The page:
Year in Review: Most popular posts of 2013

It’s a time-honored journalistic tradition: Looking back on the year that was.

The not-so-secret dirty secret is that these top this and top that stories are fairly easy to produce and often take up lots of space. Perfect for times when small staffs are juggling vacations.

But we’re going to do it just for the heck of it. So, here are the most viewed stories of 2013:

10. Who has done all of the Ashtanga series? Does it matter? From 2012, but one that seems to pop up in searches a lot.

9. The two types of Ashtanga. Playing with the idea of what Ashtanga means.

8. Friday asana aid — jumping back. Our most popular of the mostly weekly feature. This one got lots of shares on social media.

7. Ashtanga Yoga hygiene manifesto. Another from 2012. Popular for obvious reasons.

6. Tim Miller answers some pranayama questions. From 2012, actually, but an ongoing popular one.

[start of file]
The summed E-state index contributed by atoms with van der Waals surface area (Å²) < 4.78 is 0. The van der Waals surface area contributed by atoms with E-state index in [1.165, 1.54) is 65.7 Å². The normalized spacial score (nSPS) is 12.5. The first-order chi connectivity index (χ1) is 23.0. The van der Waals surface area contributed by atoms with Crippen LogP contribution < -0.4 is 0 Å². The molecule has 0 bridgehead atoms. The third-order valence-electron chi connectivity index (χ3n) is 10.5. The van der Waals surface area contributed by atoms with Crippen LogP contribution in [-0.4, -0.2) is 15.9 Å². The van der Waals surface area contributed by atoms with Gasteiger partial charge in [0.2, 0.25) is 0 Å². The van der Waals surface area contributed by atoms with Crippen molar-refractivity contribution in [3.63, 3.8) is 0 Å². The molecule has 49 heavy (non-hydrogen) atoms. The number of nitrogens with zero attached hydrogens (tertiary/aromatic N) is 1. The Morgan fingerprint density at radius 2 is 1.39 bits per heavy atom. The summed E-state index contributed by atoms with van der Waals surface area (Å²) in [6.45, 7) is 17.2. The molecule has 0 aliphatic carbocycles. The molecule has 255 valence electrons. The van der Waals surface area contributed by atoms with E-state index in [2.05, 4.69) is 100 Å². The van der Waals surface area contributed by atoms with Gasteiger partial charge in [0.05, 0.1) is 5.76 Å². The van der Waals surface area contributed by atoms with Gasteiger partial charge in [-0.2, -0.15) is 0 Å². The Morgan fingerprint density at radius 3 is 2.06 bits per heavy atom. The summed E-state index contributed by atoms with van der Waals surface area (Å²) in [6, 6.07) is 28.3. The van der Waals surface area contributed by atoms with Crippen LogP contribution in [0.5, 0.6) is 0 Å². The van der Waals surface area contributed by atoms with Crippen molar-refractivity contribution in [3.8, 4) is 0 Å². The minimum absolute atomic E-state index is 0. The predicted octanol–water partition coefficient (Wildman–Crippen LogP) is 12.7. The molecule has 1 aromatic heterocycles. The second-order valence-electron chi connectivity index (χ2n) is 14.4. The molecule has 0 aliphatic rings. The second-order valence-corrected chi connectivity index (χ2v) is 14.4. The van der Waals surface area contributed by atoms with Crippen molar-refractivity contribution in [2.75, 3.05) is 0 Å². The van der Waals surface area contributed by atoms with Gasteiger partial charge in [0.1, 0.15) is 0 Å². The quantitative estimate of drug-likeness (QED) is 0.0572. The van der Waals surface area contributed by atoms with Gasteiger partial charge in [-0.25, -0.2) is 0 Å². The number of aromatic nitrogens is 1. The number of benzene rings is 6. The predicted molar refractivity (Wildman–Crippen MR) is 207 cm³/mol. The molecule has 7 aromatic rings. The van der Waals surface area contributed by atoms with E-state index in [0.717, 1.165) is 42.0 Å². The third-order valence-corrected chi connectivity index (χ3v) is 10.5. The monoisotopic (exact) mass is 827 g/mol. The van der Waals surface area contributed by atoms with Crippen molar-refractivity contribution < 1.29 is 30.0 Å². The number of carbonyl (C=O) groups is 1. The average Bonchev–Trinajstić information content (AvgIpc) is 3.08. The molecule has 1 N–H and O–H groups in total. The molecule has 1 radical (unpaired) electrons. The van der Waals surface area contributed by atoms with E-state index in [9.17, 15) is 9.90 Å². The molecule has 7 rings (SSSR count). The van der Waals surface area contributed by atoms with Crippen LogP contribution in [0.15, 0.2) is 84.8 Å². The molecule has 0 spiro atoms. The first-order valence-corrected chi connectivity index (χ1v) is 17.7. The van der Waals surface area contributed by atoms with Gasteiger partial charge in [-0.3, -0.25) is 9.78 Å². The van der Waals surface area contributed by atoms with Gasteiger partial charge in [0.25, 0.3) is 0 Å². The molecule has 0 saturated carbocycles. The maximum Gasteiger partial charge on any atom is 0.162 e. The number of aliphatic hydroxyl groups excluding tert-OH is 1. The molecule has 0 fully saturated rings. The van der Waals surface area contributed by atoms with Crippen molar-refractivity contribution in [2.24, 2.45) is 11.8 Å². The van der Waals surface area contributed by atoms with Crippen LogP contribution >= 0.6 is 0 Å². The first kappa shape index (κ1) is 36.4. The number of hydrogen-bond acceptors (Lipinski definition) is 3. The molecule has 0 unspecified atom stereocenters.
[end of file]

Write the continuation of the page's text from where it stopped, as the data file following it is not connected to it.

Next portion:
5. The mystery of back pain. Who doesn’t have some chronic pain?

4. Ashtanga as a woman ages. Charting the frontier of the practice.

3. Jois Yoga in Greenwich is closing. Our most popular “news” story.

2. Why Ashtanga won’t ever be popular, Part II. See a pattern forming?

1. Why Ashtanga won’t ever be popular. Hint: ‘Cos it’s hard.

Posted by Steve

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Two Ashtangis write about their practice and their teachers.

2 thoughts on “Year in Review: Most popular posts of 2013”

  1. Great round up post! Thank you. However about the last post, why Ashtanga will never be popular, I disagree. Ashtanga is popular, – if you go to the shala of any senior Mysore teacher, there is no more capacity. there are simply not enough good teachers out there, to teach any more people.

    1. I always find it so interesting when folks think Ashtanga is popular. Compared to power yoga, or flow (put any name you want on it… “Yoga Works Flow” or “Zen Prana Flow”) or others, Ashtanga isn’t anywhere near popular. Those classes have 50+ in rooms all over cities. There are, I think, only a handful of Ashtanga teachers in LA compared to all the others.

      Yes, a lot of shala room are filled, which is great. But there aren’t very many of them when viewed in the greater “yoga world.”


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